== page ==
Natalie Bennett of the Green Party
Sarah Witty | 12 December 2016

On the 21st November 2013, a couple of hundred sixth formers filed in to Centenary Theatre for the first organised keynote speaker. Excitement was high for this widely anticipated (and compulsory) event. As pupils and the occasional politically minded parent took their seats, Natalie Bennett (leader of the Green Party) and Mr. Bond (Head teacher turned chat show host) made themselves comfortable on stage in preparation for a Q&A session.


Ms. Bennett introduced herself as a self-acknowledged feminist from the age of 5 as a consequence of being refused a bike as it would not be ‘ladylike’ to have one. This naturally brought a round of supporting applause in comradeship from the girls of the audience. Dishearteningly, though, an agitated voice from the back of the room who questioned the need of feminism in an age when men were more often than not wrong, brought a cheer from the majority of the male viewers. However, we will have to assume that the questioner did not realise that feminism is about the equality of sexes, not the superiority of females and also that the cheers were merely in response to a potentially controversial topic. Either way, Bennett was able to display her passion for equality through her careful and controlled rebuttal.


Not being a Member of Parliament herself, it allows Natalie the time and flexibility to look after her party and also follow other opportunities. However, this somewhat unusual circumstance often leads to her being confused for Caroline Lucas, the Green Party’s only current MP. Bennett insisted that she didn’t mind not being the most high profile member of the party as it allowed her to attend events such as this at Berkhamsted, where Lucas would have been otherwise engaged in Parliament; Bennett’s other pursuits included being a Governor at a State School. The revelation of this provided a platform of lively discussion between the speaker and audience, over the pros and cons of a private education over a comprehensive one. Despite attending a private school in her home country of Australia, Natalie Bennett believed the country would find it advantageous to only have state schools in order to promote equality of opportunities. She condemned the fee-paying schools that name themselves as ‘charities’, but were less than charitable and more often run as businesses; an interesting view to express to the members of the charitable, private Berkhamsted School.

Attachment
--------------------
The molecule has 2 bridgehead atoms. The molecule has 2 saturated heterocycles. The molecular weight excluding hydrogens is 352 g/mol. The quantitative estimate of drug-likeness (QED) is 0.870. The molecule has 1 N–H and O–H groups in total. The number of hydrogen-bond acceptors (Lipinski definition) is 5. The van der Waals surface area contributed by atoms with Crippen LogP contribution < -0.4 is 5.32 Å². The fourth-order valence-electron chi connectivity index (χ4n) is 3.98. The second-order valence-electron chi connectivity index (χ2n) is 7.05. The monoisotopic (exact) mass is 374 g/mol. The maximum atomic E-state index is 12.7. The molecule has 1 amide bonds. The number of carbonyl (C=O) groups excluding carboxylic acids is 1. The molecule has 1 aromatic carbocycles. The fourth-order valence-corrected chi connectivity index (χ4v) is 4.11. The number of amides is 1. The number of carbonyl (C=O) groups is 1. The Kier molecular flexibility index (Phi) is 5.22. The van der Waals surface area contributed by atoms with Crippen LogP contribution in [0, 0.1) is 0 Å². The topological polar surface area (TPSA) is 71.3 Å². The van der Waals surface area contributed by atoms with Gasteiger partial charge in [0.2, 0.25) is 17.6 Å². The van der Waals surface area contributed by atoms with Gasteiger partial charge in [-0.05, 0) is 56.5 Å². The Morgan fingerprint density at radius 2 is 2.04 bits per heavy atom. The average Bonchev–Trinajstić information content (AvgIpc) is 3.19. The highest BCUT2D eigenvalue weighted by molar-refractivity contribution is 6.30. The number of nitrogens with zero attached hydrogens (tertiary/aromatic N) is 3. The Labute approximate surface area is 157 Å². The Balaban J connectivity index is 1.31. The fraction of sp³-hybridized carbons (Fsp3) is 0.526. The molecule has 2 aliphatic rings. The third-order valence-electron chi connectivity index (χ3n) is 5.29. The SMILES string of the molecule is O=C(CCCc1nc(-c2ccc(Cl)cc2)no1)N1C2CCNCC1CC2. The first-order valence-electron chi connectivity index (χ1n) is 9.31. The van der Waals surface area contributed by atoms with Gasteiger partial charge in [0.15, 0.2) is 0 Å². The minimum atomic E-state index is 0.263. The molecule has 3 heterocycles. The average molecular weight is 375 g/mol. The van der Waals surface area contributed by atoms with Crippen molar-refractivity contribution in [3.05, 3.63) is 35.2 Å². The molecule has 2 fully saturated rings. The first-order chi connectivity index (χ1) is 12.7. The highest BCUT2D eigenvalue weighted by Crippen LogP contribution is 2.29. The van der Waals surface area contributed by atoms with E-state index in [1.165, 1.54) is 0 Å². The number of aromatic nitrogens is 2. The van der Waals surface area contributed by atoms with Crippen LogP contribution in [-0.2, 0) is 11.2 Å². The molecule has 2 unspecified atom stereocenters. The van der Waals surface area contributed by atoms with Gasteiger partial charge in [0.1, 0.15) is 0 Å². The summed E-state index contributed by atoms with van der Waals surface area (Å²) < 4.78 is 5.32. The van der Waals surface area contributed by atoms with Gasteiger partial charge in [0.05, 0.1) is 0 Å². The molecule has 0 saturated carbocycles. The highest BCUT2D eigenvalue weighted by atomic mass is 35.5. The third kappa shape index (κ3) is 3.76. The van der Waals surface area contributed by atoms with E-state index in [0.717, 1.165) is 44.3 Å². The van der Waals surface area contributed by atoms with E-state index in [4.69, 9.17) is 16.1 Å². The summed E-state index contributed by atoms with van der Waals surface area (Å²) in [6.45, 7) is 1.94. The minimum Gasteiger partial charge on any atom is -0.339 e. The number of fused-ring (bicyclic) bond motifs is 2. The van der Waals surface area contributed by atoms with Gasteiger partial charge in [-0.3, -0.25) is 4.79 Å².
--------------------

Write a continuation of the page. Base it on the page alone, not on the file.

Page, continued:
James Routledge 2016